Amy Carroll » Speaking Tips » What To Do After an Event

What To Do After an Event


Just on time! I was wondering about what to write to you this week, and my client Rachel sent me a great question.

How do I manage after I’ve spoken when I’m no longer running on adrenaline – when I get home and I’m replaying the event in my mind and how I did. It’s difficult.

Have you run into this too? I had asked Rachel to tell me about how her event went, so she started to evaluate… and maybe veered into picking herself apart. I’ve sure driven myself into the emotional ditch after an event!

Before the event, we study, prepare, write, and practice, but how do we deal with our thoughts post-event? I’ve learned to do two things in a specific order.

Celebrate what God did through you.

For about a day or two, I won’t allow myself to critique my message. I just bask in and celebrate God’s work at the event. I offer the flowers of positive comments to Him as a bouquet, praise Him for the results women shared, and rest in my delivery.

Ten Boom quote

I’ve learned that right after the event I’m too tender and too tired to do the work of critique without getting discouraged.

Critique your message. 

Celebrate and don’t negate the work of God, but assessment is important work too. This is easiest to do if you have an audio recording or video of your message. I ask for on every time I speak. Sometimes it’s not available–and that’s ok– but if it is, I ask for a copy. If you don’t have a recording, you can go through your message and think about the event.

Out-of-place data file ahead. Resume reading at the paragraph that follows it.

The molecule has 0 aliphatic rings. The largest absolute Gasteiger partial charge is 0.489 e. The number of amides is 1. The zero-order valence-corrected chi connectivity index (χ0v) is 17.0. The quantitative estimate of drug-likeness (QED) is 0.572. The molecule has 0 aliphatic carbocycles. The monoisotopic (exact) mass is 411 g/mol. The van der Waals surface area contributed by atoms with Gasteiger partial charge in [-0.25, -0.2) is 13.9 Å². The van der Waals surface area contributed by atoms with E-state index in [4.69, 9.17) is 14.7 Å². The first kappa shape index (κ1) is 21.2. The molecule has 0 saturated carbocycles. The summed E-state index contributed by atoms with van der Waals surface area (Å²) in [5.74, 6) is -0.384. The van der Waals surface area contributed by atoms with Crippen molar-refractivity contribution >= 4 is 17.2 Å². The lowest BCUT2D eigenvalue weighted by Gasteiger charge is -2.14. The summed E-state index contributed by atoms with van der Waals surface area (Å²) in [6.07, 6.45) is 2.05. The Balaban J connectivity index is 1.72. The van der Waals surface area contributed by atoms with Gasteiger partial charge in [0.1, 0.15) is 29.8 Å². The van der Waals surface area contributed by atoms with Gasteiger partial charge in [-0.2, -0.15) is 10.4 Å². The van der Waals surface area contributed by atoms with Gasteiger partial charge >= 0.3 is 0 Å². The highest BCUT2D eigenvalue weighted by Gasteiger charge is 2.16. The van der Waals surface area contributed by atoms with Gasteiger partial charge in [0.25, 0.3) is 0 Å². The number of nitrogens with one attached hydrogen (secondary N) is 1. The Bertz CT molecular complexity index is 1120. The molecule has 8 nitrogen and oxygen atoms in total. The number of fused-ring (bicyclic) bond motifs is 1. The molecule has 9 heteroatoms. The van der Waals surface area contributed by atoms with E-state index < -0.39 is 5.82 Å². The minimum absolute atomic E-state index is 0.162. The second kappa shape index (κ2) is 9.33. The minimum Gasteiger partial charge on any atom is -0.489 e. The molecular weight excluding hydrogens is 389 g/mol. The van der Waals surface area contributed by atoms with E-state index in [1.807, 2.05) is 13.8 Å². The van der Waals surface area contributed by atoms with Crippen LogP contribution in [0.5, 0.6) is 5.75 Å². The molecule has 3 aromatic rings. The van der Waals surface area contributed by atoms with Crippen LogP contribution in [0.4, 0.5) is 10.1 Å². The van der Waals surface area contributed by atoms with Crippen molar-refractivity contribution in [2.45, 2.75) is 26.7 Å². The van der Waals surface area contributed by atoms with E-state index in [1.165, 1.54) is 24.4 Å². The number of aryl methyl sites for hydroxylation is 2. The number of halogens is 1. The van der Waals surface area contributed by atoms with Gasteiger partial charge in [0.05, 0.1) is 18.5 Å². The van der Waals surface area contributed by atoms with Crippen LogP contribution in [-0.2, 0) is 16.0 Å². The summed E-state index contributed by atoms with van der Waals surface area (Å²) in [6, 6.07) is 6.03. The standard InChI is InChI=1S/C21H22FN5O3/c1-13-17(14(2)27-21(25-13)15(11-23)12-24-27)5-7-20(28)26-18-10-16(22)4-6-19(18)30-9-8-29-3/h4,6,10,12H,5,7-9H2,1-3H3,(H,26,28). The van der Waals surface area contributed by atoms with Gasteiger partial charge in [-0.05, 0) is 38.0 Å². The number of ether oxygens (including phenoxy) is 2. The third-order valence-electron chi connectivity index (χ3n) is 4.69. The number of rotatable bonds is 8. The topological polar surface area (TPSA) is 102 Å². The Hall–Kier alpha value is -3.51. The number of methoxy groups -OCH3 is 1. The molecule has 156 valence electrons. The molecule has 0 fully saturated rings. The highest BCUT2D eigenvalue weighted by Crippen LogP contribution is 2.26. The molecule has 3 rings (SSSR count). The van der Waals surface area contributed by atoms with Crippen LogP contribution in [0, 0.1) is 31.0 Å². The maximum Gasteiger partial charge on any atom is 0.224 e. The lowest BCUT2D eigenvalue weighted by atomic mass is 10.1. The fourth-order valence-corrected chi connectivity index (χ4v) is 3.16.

Here are some questions to ask yourself as you listen or think through:

  • Did the audience respond the way I thought they would in each section?
  • Was I holding their attention in each section?
  • Which sections felt too slow or “clunky”?
  • What felt unnatural to me as I presented?
  • Do I hear any vocal crutches– um, uh, and others?
  • Did I use my voice to its greatest potential with variation in volume, pitch and rate?
  • Did I employ pregnant pauses around powerful points in order to let the audience ponder a second?

If you’re watching video, you can also asses your physical presentation. You need to make sure to do that sooner than later even though it’s excruciating!

Usually, if I allow time to celebrate before I critique, I can be more dispassionate about it instead of feeling crushed by my inner critic. Self-evaluation is an extremely important tool to learn and grow as a speaker, but we don’t want to be our own worst enemies, and we certainly don’t want to forget the work God undeniably is doing through us!


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  1. Recovery time is difficult for me, too. Thank you for these practical tips.

    1. I’m so thankful that the post was helpful, Angie!

  2. I’m saving this post!! I’m always at my most vulnerable 24 hours after the event, and I’m going to apply this sound advice + practical tips!! Thanks, Amy!

  3. Thank you, Amy. Valuable advice.

    I love the quote from Corrie Ten Boom. I had some very positive comments from women after I spoke last week. Even though I thought about these afterwards, I think you suggestion of thinking about these first, dwelling on them, and turning them into a celebration of what God has done through me is the best place to start. After all, I pray before an event that God will speak through me so I must trust that he did when women tell me my words spoke to them.

    That is a great list of questions to use, too. I have created a speaking review document for my own use and I will add these questions to it.

    1. Thanks, Rachel! I just wish I could have been sitting in your audience that day. I know what you shared was terrific!